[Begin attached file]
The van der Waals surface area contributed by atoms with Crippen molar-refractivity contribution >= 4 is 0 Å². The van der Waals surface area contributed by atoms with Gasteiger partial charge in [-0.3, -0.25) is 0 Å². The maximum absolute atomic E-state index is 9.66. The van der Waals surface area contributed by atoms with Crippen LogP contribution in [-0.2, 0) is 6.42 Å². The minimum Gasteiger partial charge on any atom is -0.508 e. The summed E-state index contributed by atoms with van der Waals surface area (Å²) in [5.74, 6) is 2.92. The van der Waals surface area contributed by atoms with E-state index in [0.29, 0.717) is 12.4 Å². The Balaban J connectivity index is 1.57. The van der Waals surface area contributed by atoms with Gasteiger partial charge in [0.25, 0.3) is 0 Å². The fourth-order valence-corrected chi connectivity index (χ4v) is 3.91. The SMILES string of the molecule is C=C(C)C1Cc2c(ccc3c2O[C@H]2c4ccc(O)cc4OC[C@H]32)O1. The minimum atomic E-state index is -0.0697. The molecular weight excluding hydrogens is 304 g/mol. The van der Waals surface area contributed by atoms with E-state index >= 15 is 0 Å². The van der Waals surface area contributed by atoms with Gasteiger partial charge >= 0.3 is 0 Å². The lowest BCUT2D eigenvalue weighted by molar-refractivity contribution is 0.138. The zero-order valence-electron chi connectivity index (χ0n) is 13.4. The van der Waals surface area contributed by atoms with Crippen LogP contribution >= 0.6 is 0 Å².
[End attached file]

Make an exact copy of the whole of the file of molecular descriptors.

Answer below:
The van der Waals surface area contributed by atoms with Crippen molar-refractivity contribution >= 4 is 0 Å². The van der Waals surface area contributed by atoms with Gasteiger partial charge in [-0.3, -0.25) is 0 Å². The maximum absolute atomic E-state index is 9.66. The van der Waals surface area contributed by atoms with Crippen LogP contribution in [-0.2, 0) is 6.42 Å². The minimum Gasteiger partial charge on any atom is -0.508 e. The summed E-state index contributed by atoms with van der Waals surface area (Å²) in [5.74, 6) is 2.92. The van der Waals surface area contributed by atoms with E-state index in [0.29, 0.717) is 12.4 Å². The Balaban J connectivity index is 1.57. The van der Waals surface area contributed by atoms with Gasteiger partial charge in [0.25, 0.3) is 0 Å². The fourth-order valence-corrected chi connectivity index (χ4v) is 3.91. The SMILES string of the molecule is C=C(C)C1Cc2c(ccc3c2O[C@H]2c4ccc(O)cc4OC[C@H]32)O1. The minimum atomic E-state index is -0.0697. The molecular weight excluding hydrogens is 304 g/mol. The van der Waals surface area contributed by atoms with E-state index >= 15 is 0 Å². The van der Waals surface area contributed by atoms with Gasteiger partial charge >= 0.3 is 0 Å². The lowest BCUT2D eigenvalue weighted by molar-refractivity contribution is 0.138. The zero-order valence-electron chi connectivity index (χ0n) is 13.4. The van der Waals surface area contributed by atoms with Crippen LogP contribution >= 0.6 is 0 Å².